Financial safety front of mind this International Women’s Day

Financial safety front of mind this International Women’s Day

This International Women’s Day, the Australian Banking Association has reaffirmed the sector’s unwavering commitment to protecting women’s financial safety and security.

In Australia, one in six women will experience financial abuse over the course of their lifetime. The 2024 IWD theme “Count Her In” is an opportunity to talk about the types of financial abuse that women can face including:

  • controlling someone’s spending
  • stealing, taking, or ‘borrowing’ a person’s money, debit or credit cards, possessions or property without their knowledge or consent
  • limiting or denying a person access to their money or bank statements
  • forging someone’s signature, forcing them to sign a document or misleading them about the contents of the documents they are signing
  • pressuring another person to act as a co-borrower or guarantor for a loan/joint loan when they do not wish to do so.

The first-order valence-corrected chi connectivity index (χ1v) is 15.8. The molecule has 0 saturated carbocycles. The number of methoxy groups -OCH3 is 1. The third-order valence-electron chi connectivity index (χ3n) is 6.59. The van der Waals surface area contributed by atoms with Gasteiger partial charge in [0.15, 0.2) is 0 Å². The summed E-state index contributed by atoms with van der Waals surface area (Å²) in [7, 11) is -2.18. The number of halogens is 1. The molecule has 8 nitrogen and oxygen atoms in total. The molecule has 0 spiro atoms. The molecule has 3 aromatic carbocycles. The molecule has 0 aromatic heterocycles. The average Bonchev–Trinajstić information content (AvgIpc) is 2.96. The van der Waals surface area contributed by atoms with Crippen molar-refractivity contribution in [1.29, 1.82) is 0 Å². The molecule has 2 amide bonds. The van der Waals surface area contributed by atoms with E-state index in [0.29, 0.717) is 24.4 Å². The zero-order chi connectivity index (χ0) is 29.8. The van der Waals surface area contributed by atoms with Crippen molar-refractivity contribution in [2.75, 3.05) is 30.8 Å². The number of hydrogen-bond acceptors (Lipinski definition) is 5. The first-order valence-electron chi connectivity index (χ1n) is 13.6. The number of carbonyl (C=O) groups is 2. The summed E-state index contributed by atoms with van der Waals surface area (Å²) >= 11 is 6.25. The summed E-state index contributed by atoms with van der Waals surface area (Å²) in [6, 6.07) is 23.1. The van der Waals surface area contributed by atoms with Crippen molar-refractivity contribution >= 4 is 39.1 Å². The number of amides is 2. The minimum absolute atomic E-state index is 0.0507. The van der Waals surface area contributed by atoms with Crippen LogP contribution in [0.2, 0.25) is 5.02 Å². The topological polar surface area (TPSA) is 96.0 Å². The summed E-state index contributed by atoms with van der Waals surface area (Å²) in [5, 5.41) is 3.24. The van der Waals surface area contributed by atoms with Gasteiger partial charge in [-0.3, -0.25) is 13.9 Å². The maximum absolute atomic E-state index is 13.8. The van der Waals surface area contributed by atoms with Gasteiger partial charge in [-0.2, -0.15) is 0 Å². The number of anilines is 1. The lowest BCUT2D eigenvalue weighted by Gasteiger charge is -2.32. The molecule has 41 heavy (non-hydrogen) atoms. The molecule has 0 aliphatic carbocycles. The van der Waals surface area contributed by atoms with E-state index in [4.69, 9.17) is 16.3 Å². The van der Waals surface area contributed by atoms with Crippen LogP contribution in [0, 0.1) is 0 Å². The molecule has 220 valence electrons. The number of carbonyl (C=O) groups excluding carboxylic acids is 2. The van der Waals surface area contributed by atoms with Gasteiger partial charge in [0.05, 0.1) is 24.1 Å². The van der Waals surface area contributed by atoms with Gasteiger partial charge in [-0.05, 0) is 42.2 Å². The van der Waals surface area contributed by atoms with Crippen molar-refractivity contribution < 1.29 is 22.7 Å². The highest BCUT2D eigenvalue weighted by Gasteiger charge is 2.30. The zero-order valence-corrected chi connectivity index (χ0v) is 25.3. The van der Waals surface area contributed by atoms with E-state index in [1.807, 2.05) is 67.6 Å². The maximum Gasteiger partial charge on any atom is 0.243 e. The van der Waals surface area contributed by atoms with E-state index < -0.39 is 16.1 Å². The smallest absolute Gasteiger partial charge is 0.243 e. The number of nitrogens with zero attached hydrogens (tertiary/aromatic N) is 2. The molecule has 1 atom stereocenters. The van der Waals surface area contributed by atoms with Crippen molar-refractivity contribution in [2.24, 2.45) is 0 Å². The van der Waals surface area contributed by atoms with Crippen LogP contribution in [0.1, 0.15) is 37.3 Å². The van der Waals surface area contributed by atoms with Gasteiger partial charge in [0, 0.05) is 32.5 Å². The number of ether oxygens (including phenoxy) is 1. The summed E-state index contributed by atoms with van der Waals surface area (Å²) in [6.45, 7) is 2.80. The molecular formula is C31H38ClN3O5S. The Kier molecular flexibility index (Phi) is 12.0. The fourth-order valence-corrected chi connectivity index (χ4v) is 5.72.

• making a person pay for another person’s expenses (e.g., where they share a home with another person and do not contribute to bills, maintenance, and other expenses despite being asked to do so).

“The banking industry recognises that financial abuse is a form of coercive control and can keep women locked-in violent and dangerous relationships,” said ABA CEO Anna Bligh.”

“Banks have taken action to stamp-out financial abuse, including training staff to spot red flags and referring customers to specialised support.

“Banks are also making it abundantly clear in their products that financial abuse won’t be tolerated and could lead to account suspensions or closures.”

13 Australian banks have now published new terms and conditions that make it clear financial abuse is unacceptable customer behavior, which may result in account suspension or closure.

Author of Design and Disrupt, Catherine Fitzpatrick said, “Tens of millions of customers have been told banks won’t condone disrespectful and controlling behaviour, and they’ll change their practices to explicitly forbid it.

“This is globally leading action from Australian banks which directly addresses one of the key drivers of gendered violence. Never has it been more important.”